Displaying items by tag: PG&E

PG&E continues to educate customers on utility scams

San Francisco, CA.Pacific Gas and Electric Company (PG&E) is standing with fellow electric, natural gas, water utilities and our respective trade associations in support of Utilities United Against Scams (UUAS). UUAS is a consortium of more than 100 U.S. and Canadian utilities. UUAS will observe the second annual Utility Scam Awareness Day, on Wednesday, Nov. 15, as part of a weeklong advocacy and awareness campaign, Nov. 13 – 17. UUAS is focused on exposing the tactics scammers use to steal money from utility customers and on educating customers on how to protect themselves.
 
“Awareness and reporting are keys to keeping customers safe from these scammers,” said Deb Affonsa, vice president, Customer Care. “It’s important that if customers get a call, a visit, or an email that just doesn’t seem right – say something by letting PG&E and law enforcement know.”
 
Electric and natural gas customers throughout the country are being targeted by impostor utility scams each day. Scammers typically use phone, in-person, and online tactics to target these customers. Scammers pose as electric, water or natural gas company employees, and they threaten that customers’ services will be disconnected or shut off if they fail to make an immediate payment – typically using a prepaid card or other non-traceable form of payment. 
 
Scammers can be convincing and often target those who are most vulnerable, including senior citizens and low-income communities. They also aim their scams at small business owners during busy customer service hours. However, with the right information, customers can learn to detect and report these predatory scams.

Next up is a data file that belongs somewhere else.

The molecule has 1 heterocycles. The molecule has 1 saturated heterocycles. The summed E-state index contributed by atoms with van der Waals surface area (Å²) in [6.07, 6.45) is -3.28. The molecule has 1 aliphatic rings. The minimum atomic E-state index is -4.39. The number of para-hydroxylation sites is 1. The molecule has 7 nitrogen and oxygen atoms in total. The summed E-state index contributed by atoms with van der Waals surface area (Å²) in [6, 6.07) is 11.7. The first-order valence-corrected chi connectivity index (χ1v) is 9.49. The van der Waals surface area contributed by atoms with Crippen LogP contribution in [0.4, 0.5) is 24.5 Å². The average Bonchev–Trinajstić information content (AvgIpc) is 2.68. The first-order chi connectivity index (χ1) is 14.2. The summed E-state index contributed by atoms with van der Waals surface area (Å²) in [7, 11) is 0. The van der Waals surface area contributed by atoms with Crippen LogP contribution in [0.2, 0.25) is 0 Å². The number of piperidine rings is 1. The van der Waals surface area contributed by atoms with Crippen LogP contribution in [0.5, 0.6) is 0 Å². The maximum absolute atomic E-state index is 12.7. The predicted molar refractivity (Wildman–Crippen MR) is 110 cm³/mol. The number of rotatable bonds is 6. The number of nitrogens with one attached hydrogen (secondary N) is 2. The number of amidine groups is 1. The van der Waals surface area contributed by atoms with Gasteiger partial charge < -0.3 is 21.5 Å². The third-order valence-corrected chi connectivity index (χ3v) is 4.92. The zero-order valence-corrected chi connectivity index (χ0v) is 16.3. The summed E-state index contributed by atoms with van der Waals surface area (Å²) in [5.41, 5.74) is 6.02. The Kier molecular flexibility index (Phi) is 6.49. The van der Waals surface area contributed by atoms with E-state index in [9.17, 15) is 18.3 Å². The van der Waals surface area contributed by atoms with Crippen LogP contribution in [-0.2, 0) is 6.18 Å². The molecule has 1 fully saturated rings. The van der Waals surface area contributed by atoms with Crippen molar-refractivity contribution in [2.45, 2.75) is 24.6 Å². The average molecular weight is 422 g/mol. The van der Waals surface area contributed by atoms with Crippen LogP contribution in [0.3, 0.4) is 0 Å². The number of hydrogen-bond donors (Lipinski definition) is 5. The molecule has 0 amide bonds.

Signs of Potential Scam Activity:
Threat to disconnect: Scammers may aggressively tell the customer his or her bill is past due and service will be disconnected if a payment is not made – usually within less than an hour.
Request for immediate payment: Scammers may instruct the customer to purchase a prepaid card then call them back supposedly to make a bill payment.
Request for prepaid card: When the customer calls back, the caller asks the customer for the prepaid card’s number, which grants the scammer instant access to the card’s funds.
How Customers Can Protect Themselves: Customers should never purchase a prepaid card to avoid service disconnection or shutoff. PG&E does not specify how customers should make a bill payment and offers a variety of ways to pay a bill, including accepting payments online, by phone, automatic bank draft, mail or in person.
If a scammer threatens immediate disconnection or shutoff of service without prior notification, customers should hang up the phone, delete the email, or shut the door. Customers with delinquent accounts receive an advance disconnection notification, typically by mail and included with their regular monthly bill.
If customers suspect someone is trying to scam them, they should hang up, delete the email, or shut the door. They should then call PG&E at . If customers ever feel that they are in physical danger, they should call 911.
Customers who suspect that they have been victims of fraud, or who feel threatened during contact with one of these scammers, should contact local law enforcement authorities. The Federal Trade Commission’s website is also a good source of information about how to protect personal information.
UUAS is dedicated to combating impostor utility scams by providing a forum for utilities and trade associations to share data and best practices, in addition to working together to implement initiatives to inform and protect customers.
For more information about scams, visit www.pge.com
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PG&E Begins Daily Aerial Patrols to Spot and Speed Wildfire Response